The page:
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Klingon High Council

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Great Hall, night

The Great Hall in the First City

The High Council (also referred to as the Imperial Command or High Command) was the legislature and ruling body of the Klingon Empire.

Located in the Klingon capital of Qo'noS, the First City, it was comprised of some two dozen representatives of the most powerful houses and headed by a Council Chancellor. The members of the Council were charged with overseeing the welfare of the Klingon Empire and its citizens, with each member usually heading a major department. When the Council was summoned to determine policies, the input from each department head was used. They met in the Great Hall.

Women generally could not serve on the Council, though there were exceptions. (TNG: "Reunion", "Redemption"; DS9: "The House of Quark"; Star Trek VI: The Undiscovered Country)

The Council had a long history of political intrigue, as the Great Houses battled for control over the Empire. Assassinations, duels, and hostilities were common during power struggles. When the Council chancellor was deposed, either through assassination or other means, a Rite of Succession was performed to instate the new chancellor. As with all Klingon occasions, a dose of honorable battle was inevitable, after which the two remaining contenders were to fight it out for the coveted position.


Klingon Council

The Klingon High Council building in 2151

In 2371, Gowron and the High Council sent the Intelligence operatives Morka, Bo'rak, and Atul to Deep Space 9 to spy on a Romulan delegation. (DS9: "Visionary")

After Worf opposed the invasion of the Cardassian Union, Gowron had Kurn expelled from the High Council. (DS9: "The Way of the Warrior", "Sons of Mogh", "Rules of Engagement")

In 2373, the High Council decided to provide the Maquis with cloaking devices to help them fight the Cardassians. (DS9: "Blaze of Glory")

Later that year, the Council gave General Martok a mission to find the IKS B'Moth, which had disappeared near the Cardassian border. They also told him not to not enter Cardassian space. However, the IKS Rotarran was required to do so when the B'Moth was discovered to have drifted over the border. The Council did not reprimand Martok for crossing the border, as they viewed the rescue of thirty-five Klingons and the destruction of a Jem'Hadar fighter as justification for doing so. (DS9: "Soldiers of the Empire")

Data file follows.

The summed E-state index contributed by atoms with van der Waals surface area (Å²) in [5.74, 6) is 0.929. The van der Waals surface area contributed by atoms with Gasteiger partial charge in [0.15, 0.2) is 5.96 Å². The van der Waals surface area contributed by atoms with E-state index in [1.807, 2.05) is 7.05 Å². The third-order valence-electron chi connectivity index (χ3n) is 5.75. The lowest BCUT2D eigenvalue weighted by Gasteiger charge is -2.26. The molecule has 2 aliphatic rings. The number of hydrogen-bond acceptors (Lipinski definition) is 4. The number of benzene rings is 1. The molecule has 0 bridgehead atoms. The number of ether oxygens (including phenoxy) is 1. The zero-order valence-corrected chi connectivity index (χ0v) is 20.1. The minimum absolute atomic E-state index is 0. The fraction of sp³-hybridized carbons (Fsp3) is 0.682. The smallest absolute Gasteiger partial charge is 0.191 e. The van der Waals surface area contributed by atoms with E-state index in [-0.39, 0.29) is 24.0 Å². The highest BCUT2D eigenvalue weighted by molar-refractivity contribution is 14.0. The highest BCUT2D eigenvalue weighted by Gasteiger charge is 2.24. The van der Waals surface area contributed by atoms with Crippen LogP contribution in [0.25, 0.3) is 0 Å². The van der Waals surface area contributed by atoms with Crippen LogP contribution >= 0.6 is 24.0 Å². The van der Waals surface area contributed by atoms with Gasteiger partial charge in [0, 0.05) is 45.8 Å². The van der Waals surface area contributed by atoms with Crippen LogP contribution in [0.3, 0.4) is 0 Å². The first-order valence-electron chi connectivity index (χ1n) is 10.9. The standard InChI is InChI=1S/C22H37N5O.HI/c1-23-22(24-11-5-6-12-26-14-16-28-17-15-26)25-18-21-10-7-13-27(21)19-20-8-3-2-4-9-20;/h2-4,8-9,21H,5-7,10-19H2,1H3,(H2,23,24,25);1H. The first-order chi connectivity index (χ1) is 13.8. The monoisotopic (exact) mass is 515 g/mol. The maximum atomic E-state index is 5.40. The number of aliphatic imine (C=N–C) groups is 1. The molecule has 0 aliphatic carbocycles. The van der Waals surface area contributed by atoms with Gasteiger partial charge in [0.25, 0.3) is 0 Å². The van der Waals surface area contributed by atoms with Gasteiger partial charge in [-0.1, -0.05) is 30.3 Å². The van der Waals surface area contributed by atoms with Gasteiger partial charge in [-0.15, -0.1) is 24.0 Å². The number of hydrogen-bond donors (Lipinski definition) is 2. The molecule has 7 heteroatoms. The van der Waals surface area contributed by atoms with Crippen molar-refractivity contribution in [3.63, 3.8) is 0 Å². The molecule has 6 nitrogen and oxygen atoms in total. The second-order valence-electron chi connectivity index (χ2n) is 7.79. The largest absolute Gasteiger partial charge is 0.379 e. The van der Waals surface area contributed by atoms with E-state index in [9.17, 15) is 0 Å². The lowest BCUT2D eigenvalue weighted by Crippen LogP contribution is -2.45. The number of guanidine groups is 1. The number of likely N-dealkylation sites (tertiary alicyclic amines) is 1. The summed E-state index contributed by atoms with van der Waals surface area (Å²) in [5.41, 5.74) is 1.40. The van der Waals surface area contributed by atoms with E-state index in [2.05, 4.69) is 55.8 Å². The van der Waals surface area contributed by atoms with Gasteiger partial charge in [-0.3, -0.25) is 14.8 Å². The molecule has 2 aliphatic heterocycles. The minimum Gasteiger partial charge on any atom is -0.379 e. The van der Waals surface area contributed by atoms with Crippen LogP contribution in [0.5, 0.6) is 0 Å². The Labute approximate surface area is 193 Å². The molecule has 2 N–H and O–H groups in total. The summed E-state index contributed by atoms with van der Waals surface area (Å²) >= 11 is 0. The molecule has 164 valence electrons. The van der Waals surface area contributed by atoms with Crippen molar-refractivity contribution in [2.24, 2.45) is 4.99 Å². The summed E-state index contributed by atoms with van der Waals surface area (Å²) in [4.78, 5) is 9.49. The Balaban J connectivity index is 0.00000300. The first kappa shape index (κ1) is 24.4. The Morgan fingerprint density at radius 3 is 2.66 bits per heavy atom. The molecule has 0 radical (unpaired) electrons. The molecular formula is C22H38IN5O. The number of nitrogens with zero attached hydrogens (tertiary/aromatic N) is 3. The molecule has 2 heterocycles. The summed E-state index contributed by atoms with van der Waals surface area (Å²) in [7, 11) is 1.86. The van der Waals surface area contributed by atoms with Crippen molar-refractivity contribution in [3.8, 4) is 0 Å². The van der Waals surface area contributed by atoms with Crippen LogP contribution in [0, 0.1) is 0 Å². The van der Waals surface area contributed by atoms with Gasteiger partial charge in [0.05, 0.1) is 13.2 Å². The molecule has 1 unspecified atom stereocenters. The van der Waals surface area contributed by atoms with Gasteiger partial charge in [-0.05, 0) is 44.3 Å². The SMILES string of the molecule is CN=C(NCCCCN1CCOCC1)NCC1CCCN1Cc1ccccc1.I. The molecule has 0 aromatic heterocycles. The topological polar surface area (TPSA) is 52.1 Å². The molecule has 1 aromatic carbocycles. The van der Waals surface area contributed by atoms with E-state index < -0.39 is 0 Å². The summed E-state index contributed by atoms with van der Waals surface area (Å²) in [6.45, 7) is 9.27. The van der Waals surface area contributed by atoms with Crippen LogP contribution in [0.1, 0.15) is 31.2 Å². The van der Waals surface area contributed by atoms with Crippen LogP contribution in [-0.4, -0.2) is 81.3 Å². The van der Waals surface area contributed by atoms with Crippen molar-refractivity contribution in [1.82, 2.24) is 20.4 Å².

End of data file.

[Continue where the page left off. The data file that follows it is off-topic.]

In the early months of the Dominion War, the High Council assigned the Rotarran to escort a convoy to Donatu V. It was the only starship they could spare. (DS9: "Sons and Daughters")

In 2375, Martok often had to send reports to the Council, something which irked him greatly. (DS9: "Once More Unto the Breach")

Later that year, Martok expressed his belief that the Council would not accept him as chancellor for being a common man from the Ketha lowlands in Ketha Province. Worf believed that Martok's reverence by the troops would force the Council to accept him. Worf later challenged Gowron, calling him unfit to lead the council. (DS9: "Tacking Into the Wind")

In an alternate timeline in which Captain Benjamin Sisko suffered temporal displacement, Worf was able to persuade the High Council to let the USS Defiant enter the Klingon-controlled Bajoran system to attempt a rescue. (DS9: "The Visitor")

Klingon officials


See Chancellor of the Klingon High Council

High Council members


  • General Chang, Chief of Staff
  • Brigadier Kerla, military adviser


See also


Minor bureaucrats

Related topics


  • In "Reunion", K'Ehleyr is offered a seat on the High Council; yet in "Redemption" and subsequent episodes, it is said that women may not serve on the Council. Concerning the place of women, Ronald D. Moore commented: "I co-wrote both "Reunion" (in which K'Ehleyr was offered the Council seat) and "The House of Quark" (in which Grilka was told she could not serve on the Council because she's a woman). The reason for the change was: a) to service a plot element in "House of Quark"; and b) to differentiate the Klingons from the UFP and the Romulans. The idea was that the Klingons were a traditionally patriarchal society and that while many elements of that have disappeared over the years, the Council itself was still the province of male warriors. This is not an endorsement of that idea, but rather an attempt to make them different than us. For example, their government is not a democracy, but rather an oligarchy ruled by powerful Houses, with an Emperor as head of state and we certainly aren't promoting that either! It's an alien society with alien values and we shouldn't be able to identify with all aspects of their culture. That said, I've always tried to treat Klingon men and women with a great deal of respect and have never tried to show the female warriors of the Empire as any less worthy or respected than their male counterparts. No male Klingon would ever question for even a moment the notion of serving under a woman on a ship, or fighting with them at his side". (AOL chat, 1997)


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